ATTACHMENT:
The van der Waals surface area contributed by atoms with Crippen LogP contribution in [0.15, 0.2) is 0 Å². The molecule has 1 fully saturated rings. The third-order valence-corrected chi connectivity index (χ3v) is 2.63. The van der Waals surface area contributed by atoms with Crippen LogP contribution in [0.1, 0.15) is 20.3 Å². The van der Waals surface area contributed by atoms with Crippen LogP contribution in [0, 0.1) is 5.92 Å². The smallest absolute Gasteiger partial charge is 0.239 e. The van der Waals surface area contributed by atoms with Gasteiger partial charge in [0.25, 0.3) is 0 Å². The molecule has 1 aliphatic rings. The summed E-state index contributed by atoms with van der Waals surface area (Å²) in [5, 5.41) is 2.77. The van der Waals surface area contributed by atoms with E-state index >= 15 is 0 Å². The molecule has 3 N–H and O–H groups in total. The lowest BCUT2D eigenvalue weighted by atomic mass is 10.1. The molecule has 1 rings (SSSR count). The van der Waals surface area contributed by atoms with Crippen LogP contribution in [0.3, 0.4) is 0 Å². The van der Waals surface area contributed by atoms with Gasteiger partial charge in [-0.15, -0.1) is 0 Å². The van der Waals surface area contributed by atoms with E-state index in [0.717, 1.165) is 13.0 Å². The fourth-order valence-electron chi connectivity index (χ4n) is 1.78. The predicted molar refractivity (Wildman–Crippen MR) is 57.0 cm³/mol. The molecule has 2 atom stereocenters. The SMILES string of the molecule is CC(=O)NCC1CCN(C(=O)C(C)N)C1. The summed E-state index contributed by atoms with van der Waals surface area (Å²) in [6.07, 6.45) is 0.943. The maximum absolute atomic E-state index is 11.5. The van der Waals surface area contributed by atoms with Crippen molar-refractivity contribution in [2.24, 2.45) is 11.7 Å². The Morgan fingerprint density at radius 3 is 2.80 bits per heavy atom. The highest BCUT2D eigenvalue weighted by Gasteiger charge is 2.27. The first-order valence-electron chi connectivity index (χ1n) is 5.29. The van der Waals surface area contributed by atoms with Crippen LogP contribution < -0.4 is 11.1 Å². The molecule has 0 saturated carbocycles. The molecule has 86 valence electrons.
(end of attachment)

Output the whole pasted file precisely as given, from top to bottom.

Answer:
The van der Waals surface area contributed by atoms with Crippen LogP contribution in [0.15, 0.2) is 0 Å². The molecule has 1 fully saturated rings. The third-order valence-corrected chi connectivity index (χ3v) is 2.63. The van der Waals surface area contributed by atoms with Crippen LogP contribution in [0.1, 0.15) is 20.3 Å². The van der Waals surface area contributed by atoms with Crippen LogP contribution in [0, 0.1) is 5.92 Å². The smallest absolute Gasteiger partial charge is 0.239 e. The van der Waals surface area contributed by atoms with Gasteiger partial charge in [0.25, 0.3) is 0 Å². The molecule has 1 aliphatic rings. The summed E-state index contributed by atoms with van der Waals surface area (Å²) in [5, 5.41) is 2.77. The van der Waals surface area contributed by atoms with E-state index >= 15 is 0 Å². The molecule has 3 N–H and O–H groups in total. The lowest BCUT2D eigenvalue weighted by atomic mass is 10.1. The molecule has 1 rings (SSSR count). The van der Waals surface area contributed by atoms with Crippen LogP contribution in [0.3, 0.4) is 0 Å². The van der Waals surface area contributed by atoms with Gasteiger partial charge in [-0.15, -0.1) is 0 Å². The van der Waals surface area contributed by atoms with E-state index in [0.717, 1.165) is 13.0 Å². The fourth-order valence-electron chi connectivity index (χ4n) is 1.78. The predicted molar refractivity (Wildman–Crippen MR) is 57.0 cm³/mol. The molecule has 2 atom stereocenters. The SMILES string of the molecule is CC(=O)NCC1CCN(C(=O)C(C)N)C1. The summed E-state index contributed by atoms with van der Waals surface area (Å²) in [6.07, 6.45) is 0.943. The maximum absolute atomic E-state index is 11.5. The van der Waals surface area contributed by atoms with Crippen molar-refractivity contribution in [2.24, 2.45) is 11.7 Å². The Morgan fingerprint density at radius 3 is 2.80 bits per heavy atom. The highest BCUT2D eigenvalue weighted by Gasteiger charge is 2.27. The first-order valence-electron chi connectivity index (χ1n) is 5.29. The van der Waals surface area contributed by atoms with Crippen LogP contribution < -0.4 is 11.1 Å². The molecule has 0 saturated carbocycles. The molecule has 86 valence electrons.